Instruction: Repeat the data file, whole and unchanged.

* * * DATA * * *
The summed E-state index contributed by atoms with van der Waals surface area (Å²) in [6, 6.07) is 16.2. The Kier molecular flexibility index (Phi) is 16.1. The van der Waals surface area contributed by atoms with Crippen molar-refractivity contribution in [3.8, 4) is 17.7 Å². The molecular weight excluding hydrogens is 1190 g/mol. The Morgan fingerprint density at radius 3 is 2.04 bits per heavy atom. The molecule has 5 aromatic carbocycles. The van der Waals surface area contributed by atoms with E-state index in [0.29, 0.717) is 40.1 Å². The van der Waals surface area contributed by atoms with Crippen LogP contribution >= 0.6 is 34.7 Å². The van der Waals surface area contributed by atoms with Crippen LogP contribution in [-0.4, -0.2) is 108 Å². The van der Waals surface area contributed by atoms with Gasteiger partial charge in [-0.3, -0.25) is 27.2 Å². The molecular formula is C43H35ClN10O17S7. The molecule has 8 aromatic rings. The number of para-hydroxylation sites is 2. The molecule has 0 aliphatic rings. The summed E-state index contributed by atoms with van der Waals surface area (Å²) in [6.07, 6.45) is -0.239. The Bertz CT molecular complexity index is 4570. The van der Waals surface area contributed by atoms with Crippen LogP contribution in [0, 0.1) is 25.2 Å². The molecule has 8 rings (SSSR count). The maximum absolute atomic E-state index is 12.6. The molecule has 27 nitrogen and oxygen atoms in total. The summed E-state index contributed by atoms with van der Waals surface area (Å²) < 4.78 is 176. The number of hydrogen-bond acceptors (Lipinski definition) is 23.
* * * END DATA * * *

The summed E-state index contributed by atoms with van der Waals surface area (Å²) in [6, 6.07) is 16.2. The Kier molecular flexibility index (Phi) is 16.1. The van der Waals surface area contributed by atoms with Crippen molar-refractivity contribution in [3.8, 4) is 17.7 Å². The molecular weight excluding hydrogens is 1190 g/mol. The Morgan fingerprint density at radius 3 is 2.04 bits per heavy atom. The molecule has 5 aromatic carbocycles. The van der Waals surface area contributed by atoms with E-state index in [0.29, 0.717) is 40.1 Å². The van der Waals surface area contributed by atoms with Crippen LogP contribution >= 0.6 is 34.7 Å². The van der Waals surface area contributed by atoms with Crippen LogP contribution in [-0.4, -0.2) is 108 Å². The van der Waals surface area contributed by atoms with Gasteiger partial charge in [-0.3, -0.25) is 27.2 Å². The molecular formula is C43H35ClN10O17S7. The molecule has 8 aromatic rings. The number of para-hydroxylation sites is 2. The molecule has 0 aliphatic rings. The summed E-state index contributed by atoms with van der Waals surface area (Å²) in [6.07, 6.45) is -0.239. The Bertz CT molecular complexity index is 4570. The van der Waals surface area contributed by atoms with Crippen LogP contribution in [0, 0.1) is 25.2 Å². The molecule has 8 rings (SSSR count). The maximum absolute atomic E-state index is 12.6. The molecule has 27 nitrogen and oxygen atoms in total. The summed E-state index contributed by atoms with van der Waals surface area (Å²) < 4.78 is 176. The number of hydrogen-bond acceptors (Lipinski definition) is 23.